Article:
The Cubs dropped the series opener with the D-backs on Thursday in what you’d like to be able to shrug off as a throwaway game. And that’s fine until you consider that they were facing a very hittable starter with an elevated ERA and now they’ve got a Cy Young candidate on deck. And I’m not talking about Justin Steele, who is on the hill for the home team tomorrow.
Jameson Taillon is going to have to be on point, something that hasn’t really happened for quite a while now. The Cubs have actually won his last two no-decisions, however, a result of outscoring their opponents 21-11 in those games. Opponents have jumped on Taillon early in each of his last two starts, though he settled down pretty well both times. The bigger issue is that he tends to have at least one implosion each time out, which puts pressure on the offense.
Regardless of who they’re supporting, the bats need to show up in a bigger way this afternoon than they did last night. That starts with Mike Tauchman leading off as the DH, which could mean he’ll be subbed out if Arizona goes with a southpaw reliever at some point. Nico Hoerner bats and plays second, Ian Happ is in left, Cody Bellinger is in center, and Dansby Swanson is at short.
They’ve got a tall task in 28-year-old Zac Gallen, an elite strike-thrower with one of the best fastballs in the game. The only heater with greater value on a per-pitch basis is, get this, Zack Wheeler. It’s the k that really does it. There’s not much in the supporting numbers to explain why Gallen’s 94 mph four-seam is so good, but the key is location and deception.
His 5.3% walk rate ranks 14th among 105 MLB pitchers who’ve logged at least 100 innings, so it’s clear he knows how to find the zone. What’s really special about his fastball is that he is able to throw it wherever he wants, creating a heat map that is the most evenly distributed I’ve seen to this point. While he really likes to work up in the zone to the glove side, he’ll move the ball around to get strikes and set up his other pitches.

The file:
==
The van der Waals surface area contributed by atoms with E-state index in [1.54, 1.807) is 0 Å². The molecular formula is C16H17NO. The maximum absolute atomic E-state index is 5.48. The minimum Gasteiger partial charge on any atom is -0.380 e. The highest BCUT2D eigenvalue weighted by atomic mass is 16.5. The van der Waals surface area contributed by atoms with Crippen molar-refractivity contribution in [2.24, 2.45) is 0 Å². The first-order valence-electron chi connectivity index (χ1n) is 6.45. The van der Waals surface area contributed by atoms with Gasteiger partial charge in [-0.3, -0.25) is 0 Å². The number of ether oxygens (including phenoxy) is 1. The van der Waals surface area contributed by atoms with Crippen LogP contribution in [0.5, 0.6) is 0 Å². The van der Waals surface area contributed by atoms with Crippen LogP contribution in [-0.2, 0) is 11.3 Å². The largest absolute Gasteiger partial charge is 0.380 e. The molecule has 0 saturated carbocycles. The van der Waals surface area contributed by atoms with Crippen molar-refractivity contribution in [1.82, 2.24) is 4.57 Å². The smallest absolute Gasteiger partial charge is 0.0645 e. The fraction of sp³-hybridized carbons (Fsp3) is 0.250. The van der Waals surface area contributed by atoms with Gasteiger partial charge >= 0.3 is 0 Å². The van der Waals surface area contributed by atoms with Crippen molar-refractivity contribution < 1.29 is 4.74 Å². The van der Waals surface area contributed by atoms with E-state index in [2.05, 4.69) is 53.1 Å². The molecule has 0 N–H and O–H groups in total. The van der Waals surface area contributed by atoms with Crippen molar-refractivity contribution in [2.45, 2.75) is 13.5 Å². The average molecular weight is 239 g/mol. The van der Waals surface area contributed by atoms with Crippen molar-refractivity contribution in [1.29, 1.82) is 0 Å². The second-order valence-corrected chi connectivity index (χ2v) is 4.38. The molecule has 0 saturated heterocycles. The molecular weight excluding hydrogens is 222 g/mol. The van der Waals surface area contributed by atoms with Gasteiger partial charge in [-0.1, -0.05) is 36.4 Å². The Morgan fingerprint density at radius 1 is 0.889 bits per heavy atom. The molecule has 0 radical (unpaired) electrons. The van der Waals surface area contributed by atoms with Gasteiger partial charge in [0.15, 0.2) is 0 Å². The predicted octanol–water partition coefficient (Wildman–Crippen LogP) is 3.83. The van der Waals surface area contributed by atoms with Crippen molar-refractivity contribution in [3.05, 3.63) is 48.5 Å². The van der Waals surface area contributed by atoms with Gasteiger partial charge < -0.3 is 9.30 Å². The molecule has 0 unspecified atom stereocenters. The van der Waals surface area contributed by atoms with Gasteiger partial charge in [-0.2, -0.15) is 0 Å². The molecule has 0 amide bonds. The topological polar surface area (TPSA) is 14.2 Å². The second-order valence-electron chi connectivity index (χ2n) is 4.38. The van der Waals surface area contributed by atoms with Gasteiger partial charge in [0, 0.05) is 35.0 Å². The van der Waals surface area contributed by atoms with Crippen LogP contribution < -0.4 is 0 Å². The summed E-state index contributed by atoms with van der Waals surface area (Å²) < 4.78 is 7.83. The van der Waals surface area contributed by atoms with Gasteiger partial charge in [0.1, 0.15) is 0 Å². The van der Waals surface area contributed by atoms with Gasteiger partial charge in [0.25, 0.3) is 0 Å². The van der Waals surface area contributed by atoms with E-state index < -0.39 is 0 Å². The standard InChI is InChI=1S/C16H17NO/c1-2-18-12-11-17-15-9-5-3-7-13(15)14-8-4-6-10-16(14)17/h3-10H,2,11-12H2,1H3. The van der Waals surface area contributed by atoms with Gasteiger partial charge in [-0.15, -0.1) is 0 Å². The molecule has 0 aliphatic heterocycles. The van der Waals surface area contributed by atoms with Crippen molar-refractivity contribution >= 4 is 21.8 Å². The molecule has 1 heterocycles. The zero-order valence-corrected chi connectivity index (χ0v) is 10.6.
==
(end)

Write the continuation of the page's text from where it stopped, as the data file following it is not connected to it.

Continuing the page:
Gallen throws first-pitch strikes at 67.2%, more than all but eight of the pitchers in the aforementioned sample. That allows him to work from ahead with his curve, changeup, and cutter. He’s also got a slider that he throws sparingly, which is a little odd because it’s gotten good results while the cutter has dragged him down at times.
Another factor in his fastball’s effectiveness is that firm change that comes in at 87 and pounds the lower arm-side corner. He uses a three-finger grip to achieve that action, holding the ball “like an egg,” not too deep in the hand and not on the fingertips either. If you’re interested in that sort of thing, he shared more on the change and his other grips with Brandon Webb of Ball Sports Arizona earlier this season.
Gallen has been very susceptible to hits lately and has allowed 24 over 16.2 innings in his last three starts, one of which was his worst of the season. He gave up six runs on four homers with just three strikeouts and three walks, good for a game score of 10 that isn’t likely to be repeated. That said, Gallen hasn’t been nearly as good away from Arizona and a shaky performance is not out of the question.
Though he has very even career splits, left-handed hitters hold a big platoon advantage this season with a .718 OPS that is 101 points higher than their right-handed counterparts. But Gallen has given up an overall .757 OPS on the road vs. .572 on the road, so perhaps Wrigley will be unfriendly this afternoon. I really like the potential for Bellinger to catch one of those changeups with two strikes and do damage to it.
First pitch from Wrigley is at 1:20pm CT on Marquee and 670 The Score.
— Chicago Cubs (@Cubs) September 8, 2023